Stepping up the EU’s role as a security and defence provider
For the next long-term EU budget 2021-2027, the Commission proposed today to increase the EU's strategic autonomy, bolster the EU's ability to protect its citizens and make the EU a stronger global actor.
A €13 billion European Defence Fund will provide the financial firepower for cross-border investments in state-of-the-art and fully interoperable technology and equipment in areas such as encrypted software and drone technology. The new €13 billion European Defence Fund will provide €4.1 billion to directly finance competitive and collaborative research projects, in particular through grants. Beyond the research phase, €8.9 billion will be available to complement Member States' investment by co-financing the costs for prototype development and the ensuing certification and testing requirements. The Fund will place the EU among the top 4 defence research and technology investors in Europe, and act as a catalyst for an innovative and competitive industrial and scientific base.
In addition, the High Representative, with the support of the Commission, is proposing today a new €10.5 billion European Peace Facility, an instrument outside of the EU's long-term budget, which will help improve the EU's ability to prevent conflicts, build peace and guarantee international security. It will increase the effectiveness of financing for Common Security and Defence Policy (CSDP) military missions and operations. It will also facilitate the EU's contributions to peace operations led by partners and it will broaden the scope of the military and defence support the EU can offer. The European Peace Facility will cover expenditure that cannot be financed under the EU's budget because of its military and defence implications.
The Commission has also proposed to substantially increase the current security funding - from €3.5 billion to €4.8 billion. With threats increasingly complex and international in nature, EU funds can help build a Union resilient to future security challenges and better equipped to respond to emergencies. The €2.5 billion under the reinforced Internal Security Fund (ISF) is complemented by almost €1.2 billion for safer decommissioning of nuclear activities in some Member States, and comes in addition to €1.1 billion for stronger EU Agencies in the area of security.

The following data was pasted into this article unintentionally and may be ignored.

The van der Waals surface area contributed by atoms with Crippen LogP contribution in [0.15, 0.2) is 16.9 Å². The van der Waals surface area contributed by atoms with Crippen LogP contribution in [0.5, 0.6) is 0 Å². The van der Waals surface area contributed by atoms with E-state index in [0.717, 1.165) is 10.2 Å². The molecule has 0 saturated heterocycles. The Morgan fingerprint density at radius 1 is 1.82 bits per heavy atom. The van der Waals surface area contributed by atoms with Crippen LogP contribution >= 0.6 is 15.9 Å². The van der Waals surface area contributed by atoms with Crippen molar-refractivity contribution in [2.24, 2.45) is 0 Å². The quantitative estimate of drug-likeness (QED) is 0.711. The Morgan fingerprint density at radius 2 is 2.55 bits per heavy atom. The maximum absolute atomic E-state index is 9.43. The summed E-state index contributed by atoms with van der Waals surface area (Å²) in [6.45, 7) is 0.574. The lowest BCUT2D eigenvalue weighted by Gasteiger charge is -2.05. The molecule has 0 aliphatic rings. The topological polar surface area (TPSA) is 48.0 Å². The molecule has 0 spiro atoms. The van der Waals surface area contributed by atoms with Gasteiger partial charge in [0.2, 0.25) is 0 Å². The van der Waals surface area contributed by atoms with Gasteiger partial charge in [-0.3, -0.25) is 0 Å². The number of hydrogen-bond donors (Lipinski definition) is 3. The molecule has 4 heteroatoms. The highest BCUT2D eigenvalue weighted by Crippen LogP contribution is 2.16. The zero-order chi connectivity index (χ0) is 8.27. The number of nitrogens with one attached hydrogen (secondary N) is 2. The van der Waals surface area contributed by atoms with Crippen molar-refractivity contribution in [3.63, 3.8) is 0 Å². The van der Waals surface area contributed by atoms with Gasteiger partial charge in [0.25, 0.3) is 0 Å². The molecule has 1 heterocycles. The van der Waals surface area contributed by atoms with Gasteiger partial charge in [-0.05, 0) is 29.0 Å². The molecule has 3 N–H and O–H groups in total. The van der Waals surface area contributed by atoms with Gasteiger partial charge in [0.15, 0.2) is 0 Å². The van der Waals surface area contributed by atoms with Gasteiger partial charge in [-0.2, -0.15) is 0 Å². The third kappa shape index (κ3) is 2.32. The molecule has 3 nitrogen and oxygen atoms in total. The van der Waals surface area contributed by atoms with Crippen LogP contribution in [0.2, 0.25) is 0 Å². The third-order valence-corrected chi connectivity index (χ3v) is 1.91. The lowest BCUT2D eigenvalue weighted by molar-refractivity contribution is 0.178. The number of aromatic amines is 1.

The reinforced Internal Security Fund will focus on increasing the exchange of information between EU law enforcement authorities; intensifying cross-border joint operations; and strengthening capabilities to combat and prevent crime, and to tackle radicalisation. This will support Member States in a more flexible and effective way to deliver on priority security areas: the fight against terrorism and radicalisation; serious and organised crime; cybercrime; and the protection of victims of crime.
The EU's nuclear decommissioning assistance programmes (NDAP) aim to assist Member States in the process of winding and shutting down those nuclear installations in the final step in their lifecycles, while keeping the highest level of safety. For 2021-2027, the Union will continue to provide strictly targeted financial support in the amount of €118 million for decommissioning in Bulgaria and Slovakia, and €552 million for nuclear decommissioning in Lithuania. Another €348 million will be allocated for decommissioning and radioactive waste management of the European Commission's nuclear research facilities, and €160 million will support general nuclear safety and safeguards actions.
Finally, the Commission proposed to reinforce the EU Civil Protection Mechanism through its rescEU system with €1.4 billion - this comes in addition to the €4.8 billion for the future security funding.
-Proposal for a Regulation establishing the European Defence Fund COM(2018) 476
-Annex to the Proposal for a Regulation
-Impact Assessment SWD(2018) 345
-Summary of the impact assessment
-Factsheet: The European Defence Fund
Factsheet: The European Peace Facility
Questions and Answers: The European Peace Facility